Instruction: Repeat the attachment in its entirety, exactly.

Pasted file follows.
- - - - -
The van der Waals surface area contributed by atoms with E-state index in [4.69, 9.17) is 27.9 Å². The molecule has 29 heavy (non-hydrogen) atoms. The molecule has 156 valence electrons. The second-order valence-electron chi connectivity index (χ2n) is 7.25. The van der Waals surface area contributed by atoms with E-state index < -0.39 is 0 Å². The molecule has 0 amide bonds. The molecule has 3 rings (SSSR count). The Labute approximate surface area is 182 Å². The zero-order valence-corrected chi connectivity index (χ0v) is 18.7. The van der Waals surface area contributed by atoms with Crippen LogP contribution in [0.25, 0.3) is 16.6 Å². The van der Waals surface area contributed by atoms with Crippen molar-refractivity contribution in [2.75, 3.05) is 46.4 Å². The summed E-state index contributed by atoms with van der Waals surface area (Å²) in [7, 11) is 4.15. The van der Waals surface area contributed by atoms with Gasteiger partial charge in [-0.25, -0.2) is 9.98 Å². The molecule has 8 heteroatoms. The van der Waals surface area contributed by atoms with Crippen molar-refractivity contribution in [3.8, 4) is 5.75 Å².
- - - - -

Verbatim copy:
The van der Waals surface area contributed by atoms with E-state index in [4.69, 9.17) is 27.9 Å². The molecule has 29 heavy (non-hydrogen) atoms. The molecule has 156 valence electrons. The second-order valence-electron chi connectivity index (χ2n) is 7.25. The van der Waals surface area contributed by atoms with E-state index < -0.39 is 0 Å². The molecule has 0 amide bonds. The molecule has 3 rings (SSSR count). The Labute approximate surface area is 182 Å². The zero-order valence-corrected chi connectivity index (χ0v) is 18.7. The van der Waals surface area contributed by atoms with Crippen LogP contribution in [0.25, 0.3) is 16.6 Å². The van der Waals surface area contributed by atoms with Crippen molar-refractivity contribution in [2.75, 3.05) is 46.4 Å². The summed E-state index contributed by atoms with van der Waals surface area (Å²) in [7, 11) is 4.15. The van der Waals surface area contributed by atoms with Gasteiger partial charge in [-0.25, -0.2) is 9.98 Å². The molecule has 8 heteroatoms. The van der Waals surface area contributed by atoms with Crippen molar-refractivity contribution in [3.8, 4) is 5.75 Å².